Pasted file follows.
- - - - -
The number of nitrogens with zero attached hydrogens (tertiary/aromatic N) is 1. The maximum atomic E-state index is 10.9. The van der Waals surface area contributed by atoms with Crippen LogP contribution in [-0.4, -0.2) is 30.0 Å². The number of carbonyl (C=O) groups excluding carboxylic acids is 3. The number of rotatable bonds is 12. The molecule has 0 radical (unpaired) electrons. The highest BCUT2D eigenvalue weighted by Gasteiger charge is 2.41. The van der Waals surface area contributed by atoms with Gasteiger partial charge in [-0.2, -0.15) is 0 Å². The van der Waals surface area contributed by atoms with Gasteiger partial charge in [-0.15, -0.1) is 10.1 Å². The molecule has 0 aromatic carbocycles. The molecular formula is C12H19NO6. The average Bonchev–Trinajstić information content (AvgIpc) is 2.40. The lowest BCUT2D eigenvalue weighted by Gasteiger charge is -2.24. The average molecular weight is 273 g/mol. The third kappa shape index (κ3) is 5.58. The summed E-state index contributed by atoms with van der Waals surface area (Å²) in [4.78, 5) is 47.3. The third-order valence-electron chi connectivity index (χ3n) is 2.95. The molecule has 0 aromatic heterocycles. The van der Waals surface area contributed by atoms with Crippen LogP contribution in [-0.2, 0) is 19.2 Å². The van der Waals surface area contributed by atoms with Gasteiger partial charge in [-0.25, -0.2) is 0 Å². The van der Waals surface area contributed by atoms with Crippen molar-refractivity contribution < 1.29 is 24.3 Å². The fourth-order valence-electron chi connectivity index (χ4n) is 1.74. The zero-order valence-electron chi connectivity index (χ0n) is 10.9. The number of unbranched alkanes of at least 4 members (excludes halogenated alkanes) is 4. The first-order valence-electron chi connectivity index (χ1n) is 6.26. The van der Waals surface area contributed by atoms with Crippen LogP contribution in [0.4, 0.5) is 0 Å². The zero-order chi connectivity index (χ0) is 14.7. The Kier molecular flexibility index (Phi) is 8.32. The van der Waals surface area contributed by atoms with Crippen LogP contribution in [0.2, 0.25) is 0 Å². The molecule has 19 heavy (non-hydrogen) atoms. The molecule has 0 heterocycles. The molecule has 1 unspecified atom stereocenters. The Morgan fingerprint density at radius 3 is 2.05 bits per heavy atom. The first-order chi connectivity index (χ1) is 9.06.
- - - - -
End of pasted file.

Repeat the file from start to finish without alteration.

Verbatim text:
The number of nitrogens with zero attached hydrogens (tertiary/aromatic N) is 1. The maximum atomic E-state index is 10.9. The van der Waals surface area contributed by atoms with Crippen LogP contribution in [-0.4, -0.2) is 30.0 Å². The number of carbonyl (C=O) groups excluding carboxylic acids is 3. The number of rotatable bonds is 12. The molecule has 0 radical (unpaired) electrons. The highest BCUT2D eigenvalue weighted by Gasteiger charge is 2.41. The van der Waals surface area contributed by atoms with Gasteiger partial charge in [-0.2, -0.15) is 0 Å². The van der Waals surface area contributed by atoms with Gasteiger partial charge in [-0.15, -0.1) is 10.1 Å². The molecule has 0 aromatic carbocycles. The molecular formula is C12H19NO6. The average Bonchev–Trinajstić information content (AvgIpc) is 2.40. The lowest BCUT2D eigenvalue weighted by Gasteiger charge is -2.24. The average molecular weight is 273 g/mol. The third kappa shape index (κ3) is 5.58. The summed E-state index contributed by atoms with van der Waals surface area (Å²) in [4.78, 5) is 47.3. The third-order valence-electron chi connectivity index (χ3n) is 2.95. The molecule has 0 aromatic heterocycles. The van der Waals surface area contributed by atoms with Crippen LogP contribution in [-0.2, 0) is 19.2 Å². The van der Waals surface area contributed by atoms with Gasteiger partial charge in [-0.25, -0.2) is 0 Å². The van der Waals surface area contributed by atoms with Crippen molar-refractivity contribution < 1.29 is 24.3 Å². The fourth-order valence-electron chi connectivity index (χ4n) is 1.74. The zero-order valence-electron chi connectivity index (χ0n) is 10.9. The number of unbranched alkanes of at least 4 members (excludes halogenated alkanes) is 4. The first-order valence-electron chi connectivity index (χ1n) is 6.26. The van der Waals surface area contributed by atoms with Crippen LogP contribution in [0.4, 0.5) is 0 Å². The zero-order chi connectivity index (χ0) is 14.7. The Kier molecular flexibility index (Phi) is 8.32. The van der Waals surface area contributed by atoms with Crippen LogP contribution in [0.2, 0.25) is 0 Å². The molecule has 19 heavy (non-hydrogen) atoms. The molecule has 0 heterocycles. The molecule has 1 unspecified atom stereocenters. The Morgan fingerprint density at radius 3 is 2.05 bits per heavy atom. The first-order chi connectivity index (χ1) is 9.06.